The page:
The Chinese government has approved a $250-million plan to redevelop the Dalai Lama’s birthplace, a remote village called Taktser, into a modern city, state media reported on Friday.

Taktser, or Hongai in Chinese, is in the northwestern Qinghai province. The house where the Dalai Lama was born is still standing, and has become an important pilgrimage site for many Tibetans. In a rare acknowledgment of Taktser’s significance for Tibetans, the government also allocated 2.5 million Yuan ($400,000) to renovate and preserve the house under the larger urbanisation plan.

Gonpo Tashi, a nephew of the Dalai Lama who resides in Taktser, was quoted as saying he would follow “a special mission” to look after the house. “The refurbished compound has retained its original look”, the official Xinhua news agency said, “but the ground is newly paved, beams have been reinforced and murals were repainted”.

It said the government had, in October, allocated the 2.5 million Yuan from the central treasury to aid Gonpo Tashi’s “desire to protect his uncle’s old residence”, suggesting the government was looking to assuage any concerns that the urbanisation plan might threaten the village.

Chinese authorities have in the past adopted an ambivalent approach to Taktser, according to monks in the nearby Kumbum monastery.

Realising its significance for Tibetans, they have allowed pilgrims to visit the Dalai Lama’s house and invested small amounts in improving infrastructure and road access. However, access to the village has been blocked during politically-significant anniversaries.

The Xinhua report unusually acknowledged the reverence in which the Dalai Lama is held by most Tibetans in China. State media usually hit out at the Dalai Lama, accusing the exiled spiritual leader of being a “splittist”. Only on Thursday, the state broadcaster released a documentary accusing “the Dalai Lama clique” of encouraging the recent spate of self-immolation protests — a charge strongly denied by the Dalai Lama, who has called on China to examine its policies.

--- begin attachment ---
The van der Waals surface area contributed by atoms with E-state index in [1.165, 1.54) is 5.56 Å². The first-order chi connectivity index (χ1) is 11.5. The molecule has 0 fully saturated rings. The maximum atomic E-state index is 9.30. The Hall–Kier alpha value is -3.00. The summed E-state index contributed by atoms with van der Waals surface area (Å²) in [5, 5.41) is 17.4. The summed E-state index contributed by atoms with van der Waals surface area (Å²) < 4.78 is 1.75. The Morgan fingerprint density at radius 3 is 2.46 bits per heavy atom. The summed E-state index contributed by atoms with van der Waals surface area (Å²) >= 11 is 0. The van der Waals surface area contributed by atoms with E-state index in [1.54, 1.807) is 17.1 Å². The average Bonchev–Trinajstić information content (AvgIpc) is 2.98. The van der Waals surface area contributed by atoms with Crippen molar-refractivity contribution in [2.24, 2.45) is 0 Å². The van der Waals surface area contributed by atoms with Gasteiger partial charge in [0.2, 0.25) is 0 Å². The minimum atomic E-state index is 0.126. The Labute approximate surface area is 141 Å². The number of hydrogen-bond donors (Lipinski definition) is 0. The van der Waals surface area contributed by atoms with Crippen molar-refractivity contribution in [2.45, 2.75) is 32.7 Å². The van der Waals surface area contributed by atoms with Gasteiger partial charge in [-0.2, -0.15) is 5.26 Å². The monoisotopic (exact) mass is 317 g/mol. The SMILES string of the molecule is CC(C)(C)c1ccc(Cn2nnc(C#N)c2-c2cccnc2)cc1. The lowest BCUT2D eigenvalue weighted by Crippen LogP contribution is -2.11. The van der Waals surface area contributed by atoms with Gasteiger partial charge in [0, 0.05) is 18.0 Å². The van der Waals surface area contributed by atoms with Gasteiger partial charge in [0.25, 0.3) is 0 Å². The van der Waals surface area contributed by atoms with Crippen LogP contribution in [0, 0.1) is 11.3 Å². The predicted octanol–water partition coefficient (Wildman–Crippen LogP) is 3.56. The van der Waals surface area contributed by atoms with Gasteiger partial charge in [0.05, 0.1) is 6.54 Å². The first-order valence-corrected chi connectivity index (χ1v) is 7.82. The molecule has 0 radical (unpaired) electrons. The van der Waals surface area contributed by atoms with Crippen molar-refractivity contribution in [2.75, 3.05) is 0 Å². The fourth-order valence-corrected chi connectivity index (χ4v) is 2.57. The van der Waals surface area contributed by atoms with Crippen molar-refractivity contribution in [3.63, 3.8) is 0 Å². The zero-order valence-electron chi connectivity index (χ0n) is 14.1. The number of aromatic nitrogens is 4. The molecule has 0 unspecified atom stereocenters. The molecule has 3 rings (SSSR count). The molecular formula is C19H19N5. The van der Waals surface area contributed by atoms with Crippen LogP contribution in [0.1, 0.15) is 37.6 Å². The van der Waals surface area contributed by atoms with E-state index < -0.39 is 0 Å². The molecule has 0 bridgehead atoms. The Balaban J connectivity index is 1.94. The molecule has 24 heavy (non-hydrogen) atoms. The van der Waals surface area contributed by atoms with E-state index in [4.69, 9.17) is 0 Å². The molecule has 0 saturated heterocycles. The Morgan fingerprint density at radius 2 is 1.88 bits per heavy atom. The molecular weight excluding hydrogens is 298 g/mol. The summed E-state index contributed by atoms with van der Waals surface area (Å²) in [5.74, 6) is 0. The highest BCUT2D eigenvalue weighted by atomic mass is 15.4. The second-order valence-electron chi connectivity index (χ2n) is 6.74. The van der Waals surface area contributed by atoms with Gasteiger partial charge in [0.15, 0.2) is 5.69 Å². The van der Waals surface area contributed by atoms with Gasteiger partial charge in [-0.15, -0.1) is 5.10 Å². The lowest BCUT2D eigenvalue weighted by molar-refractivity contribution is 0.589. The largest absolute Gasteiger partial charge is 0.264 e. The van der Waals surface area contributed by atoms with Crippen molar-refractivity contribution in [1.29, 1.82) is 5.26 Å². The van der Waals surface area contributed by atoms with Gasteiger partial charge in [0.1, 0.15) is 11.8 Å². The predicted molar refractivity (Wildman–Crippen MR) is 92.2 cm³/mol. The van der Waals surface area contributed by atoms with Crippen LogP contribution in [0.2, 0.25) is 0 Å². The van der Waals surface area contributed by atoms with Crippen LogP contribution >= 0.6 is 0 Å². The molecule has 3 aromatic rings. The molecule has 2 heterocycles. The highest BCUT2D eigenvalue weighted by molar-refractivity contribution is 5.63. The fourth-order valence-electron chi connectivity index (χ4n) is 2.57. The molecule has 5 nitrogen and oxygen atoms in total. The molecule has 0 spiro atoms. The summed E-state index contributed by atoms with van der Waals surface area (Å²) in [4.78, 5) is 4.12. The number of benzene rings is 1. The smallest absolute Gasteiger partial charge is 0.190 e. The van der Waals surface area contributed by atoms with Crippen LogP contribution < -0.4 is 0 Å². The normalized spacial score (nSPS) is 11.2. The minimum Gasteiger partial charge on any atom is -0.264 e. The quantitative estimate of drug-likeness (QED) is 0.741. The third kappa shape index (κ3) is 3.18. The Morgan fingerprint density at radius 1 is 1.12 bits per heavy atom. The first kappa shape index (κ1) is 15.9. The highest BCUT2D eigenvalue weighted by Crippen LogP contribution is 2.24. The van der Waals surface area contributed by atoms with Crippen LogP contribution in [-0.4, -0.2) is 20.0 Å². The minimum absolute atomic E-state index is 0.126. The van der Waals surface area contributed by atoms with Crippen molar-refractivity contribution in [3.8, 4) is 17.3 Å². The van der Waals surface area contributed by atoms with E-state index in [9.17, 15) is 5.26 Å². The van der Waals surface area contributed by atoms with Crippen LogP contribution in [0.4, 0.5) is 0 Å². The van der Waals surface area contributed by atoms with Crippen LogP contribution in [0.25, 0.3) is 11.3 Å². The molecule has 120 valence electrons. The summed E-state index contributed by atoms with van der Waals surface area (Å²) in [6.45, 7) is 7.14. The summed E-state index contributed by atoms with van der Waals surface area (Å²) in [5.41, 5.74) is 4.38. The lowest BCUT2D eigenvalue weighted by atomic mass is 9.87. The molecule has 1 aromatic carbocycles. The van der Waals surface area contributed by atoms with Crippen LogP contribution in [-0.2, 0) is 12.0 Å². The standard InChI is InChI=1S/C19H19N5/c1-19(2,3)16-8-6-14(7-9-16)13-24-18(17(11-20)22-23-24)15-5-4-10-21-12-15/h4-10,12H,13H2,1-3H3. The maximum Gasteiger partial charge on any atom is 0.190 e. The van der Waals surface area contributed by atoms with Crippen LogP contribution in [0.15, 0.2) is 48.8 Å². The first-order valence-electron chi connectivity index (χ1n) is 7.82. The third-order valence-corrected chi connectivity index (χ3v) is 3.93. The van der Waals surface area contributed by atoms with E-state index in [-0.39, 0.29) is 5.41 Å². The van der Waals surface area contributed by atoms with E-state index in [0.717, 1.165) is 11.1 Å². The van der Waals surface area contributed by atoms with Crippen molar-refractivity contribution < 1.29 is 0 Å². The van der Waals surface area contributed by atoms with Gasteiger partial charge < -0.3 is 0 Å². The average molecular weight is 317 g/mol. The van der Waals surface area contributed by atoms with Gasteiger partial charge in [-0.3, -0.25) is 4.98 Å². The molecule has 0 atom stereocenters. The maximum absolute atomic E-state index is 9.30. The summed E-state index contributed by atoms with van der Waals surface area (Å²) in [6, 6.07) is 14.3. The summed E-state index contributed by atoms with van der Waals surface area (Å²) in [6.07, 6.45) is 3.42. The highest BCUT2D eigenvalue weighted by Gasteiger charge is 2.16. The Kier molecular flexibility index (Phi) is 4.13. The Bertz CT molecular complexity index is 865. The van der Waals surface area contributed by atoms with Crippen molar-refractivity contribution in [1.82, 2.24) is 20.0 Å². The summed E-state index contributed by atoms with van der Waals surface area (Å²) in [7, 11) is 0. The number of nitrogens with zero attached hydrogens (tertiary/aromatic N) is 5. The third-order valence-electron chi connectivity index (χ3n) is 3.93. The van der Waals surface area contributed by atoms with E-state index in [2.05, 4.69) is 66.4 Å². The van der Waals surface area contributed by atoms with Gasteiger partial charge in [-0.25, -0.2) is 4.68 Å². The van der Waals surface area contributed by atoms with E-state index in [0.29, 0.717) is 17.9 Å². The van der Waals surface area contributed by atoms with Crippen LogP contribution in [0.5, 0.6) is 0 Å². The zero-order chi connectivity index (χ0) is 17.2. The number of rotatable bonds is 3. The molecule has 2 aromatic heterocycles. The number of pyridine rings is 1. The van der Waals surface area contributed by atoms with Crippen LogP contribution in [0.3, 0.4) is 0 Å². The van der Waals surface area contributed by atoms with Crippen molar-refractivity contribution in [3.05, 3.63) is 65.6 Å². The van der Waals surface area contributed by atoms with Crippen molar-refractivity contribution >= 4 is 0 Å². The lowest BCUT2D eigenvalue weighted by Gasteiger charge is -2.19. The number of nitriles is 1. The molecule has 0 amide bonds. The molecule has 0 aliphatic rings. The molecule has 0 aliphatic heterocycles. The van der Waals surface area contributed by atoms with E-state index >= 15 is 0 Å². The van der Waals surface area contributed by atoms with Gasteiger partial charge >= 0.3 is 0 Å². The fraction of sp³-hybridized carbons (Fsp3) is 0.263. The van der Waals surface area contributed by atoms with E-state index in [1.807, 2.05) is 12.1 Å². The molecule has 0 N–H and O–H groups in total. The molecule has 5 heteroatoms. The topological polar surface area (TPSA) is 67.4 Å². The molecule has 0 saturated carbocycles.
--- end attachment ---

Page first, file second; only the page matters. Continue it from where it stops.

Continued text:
The report said “in addition to locals, pilgrims travel from other Tibetan communities in the neighbouring Gansu province and Tibet Autonomous Region (TAR)” to Taktser.

The prayer hall of the house has statues of the Buddha and of the Dalai Lama, according to the report. China has also allowed the nearby Kumbum monastery — an important site for Tibetan Buddhists — to display portraits of the Dalai Lama, though many monasteries in the Tibet Autonomous Region (TAR) have not been allowed to do so. Around half of China’s six million Tibetans reside in the TAR, with the remaining population in Qinghai, Sichuan, Gansu and Yunnan provinces.

The Xinhua report said some residents of Taktser were concerned about the urbanisation plan, which has been endorsed by the State Council, or cabinet. Residents said they were concerned that their livelihood, which depends on the lucrative local trade of the caterpillar fungus, might be impacted.

According to the plan, the provincial Qinghai treasury will allocate 1.5 billion Yuan ($244 million) to renovate roads and residential areas, build “commercial centres” and water treatment plants.

The nearby Pingan district will also develop a “high-tech industrial base” with new energy and information technology companies.

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